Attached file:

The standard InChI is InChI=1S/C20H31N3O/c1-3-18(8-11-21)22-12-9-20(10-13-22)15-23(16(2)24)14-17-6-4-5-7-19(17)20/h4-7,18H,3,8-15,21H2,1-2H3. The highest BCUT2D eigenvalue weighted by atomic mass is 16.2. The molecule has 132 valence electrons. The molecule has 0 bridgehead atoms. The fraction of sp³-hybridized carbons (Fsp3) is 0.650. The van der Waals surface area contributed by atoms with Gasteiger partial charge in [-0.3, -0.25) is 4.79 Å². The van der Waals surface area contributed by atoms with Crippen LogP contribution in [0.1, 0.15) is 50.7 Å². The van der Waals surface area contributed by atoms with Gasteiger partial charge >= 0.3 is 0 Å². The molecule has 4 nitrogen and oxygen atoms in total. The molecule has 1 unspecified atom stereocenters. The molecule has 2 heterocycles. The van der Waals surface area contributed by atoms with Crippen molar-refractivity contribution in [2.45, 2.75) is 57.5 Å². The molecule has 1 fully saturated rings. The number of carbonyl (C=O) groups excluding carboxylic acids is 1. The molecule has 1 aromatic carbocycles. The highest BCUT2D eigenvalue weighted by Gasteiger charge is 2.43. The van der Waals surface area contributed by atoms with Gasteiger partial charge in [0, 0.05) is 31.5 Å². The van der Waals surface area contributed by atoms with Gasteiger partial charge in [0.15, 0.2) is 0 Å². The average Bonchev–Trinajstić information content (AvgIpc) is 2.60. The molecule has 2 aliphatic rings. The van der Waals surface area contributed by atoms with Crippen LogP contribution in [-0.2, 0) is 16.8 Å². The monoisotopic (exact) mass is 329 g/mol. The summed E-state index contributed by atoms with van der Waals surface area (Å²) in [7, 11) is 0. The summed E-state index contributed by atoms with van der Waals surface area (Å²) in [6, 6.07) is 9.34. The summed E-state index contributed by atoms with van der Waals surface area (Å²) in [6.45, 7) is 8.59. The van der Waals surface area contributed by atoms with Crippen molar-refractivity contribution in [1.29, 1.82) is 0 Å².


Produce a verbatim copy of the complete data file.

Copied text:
The standard InChI is InChI=1S/C20H31N3O/c1-3-18(8-11-21)22-12-9-20(10-13-22)15-23(16(2)24)14-17-6-4-5-7-19(17)20/h4-7,18H,3,8-15,21H2,1-2H3. The highest BCUT2D eigenvalue weighted by atomic mass is 16.2. The molecule has 132 valence electrons. The molecule has 0 bridgehead atoms. The fraction of sp³-hybridized carbons (Fsp3) is 0.650. The van der Waals surface area contributed by atoms with Gasteiger partial charge in [-0.3, -0.25) is 4.79 Å². The van der Waals surface area contributed by atoms with Crippen LogP contribution in [0.1, 0.15) is 50.7 Å². The van der Waals surface area contributed by atoms with Gasteiger partial charge >= 0.3 is 0 Å². The molecule has 4 nitrogen and oxygen atoms in total. The molecule has 1 unspecified atom stereocenters. The molecule has 2 heterocycles. The van der Waals surface area contributed by atoms with Crippen molar-refractivity contribution in [2.45, 2.75) is 57.5 Å². The molecule has 1 fully saturated rings. The number of carbonyl (C=O) groups excluding carboxylic acids is 1. The molecule has 1 aromatic carbocycles. The highest BCUT2D eigenvalue weighted by Gasteiger charge is 2.43. The van der Waals surface area contributed by atoms with Gasteiger partial charge in [0, 0.05) is 31.5 Å². The van der Waals surface area contributed by atoms with Gasteiger partial charge in [0.15, 0.2) is 0 Å². The average Bonchev–Trinajstić information content (AvgIpc) is 2.60. The molecule has 2 aliphatic rings. The van der Waals surface area contributed by atoms with Crippen LogP contribution in [-0.2, 0) is 16.8 Å². The monoisotopic (exact) mass is 329 g/mol. The summed E-state index contributed by atoms with van der Waals surface area (Å²) in [7, 11) is 0. The summed E-state index contributed by atoms with van der Waals surface area (Å²) in [6, 6.07) is 9.34. The summed E-state index contributed by atoms with van der Waals surface area (Å²) in [6.45, 7) is 8.59. The van der Waals surface area contributed by atoms with Crippen molar-refractivity contribution in [1.29, 1.82) is 0 Å².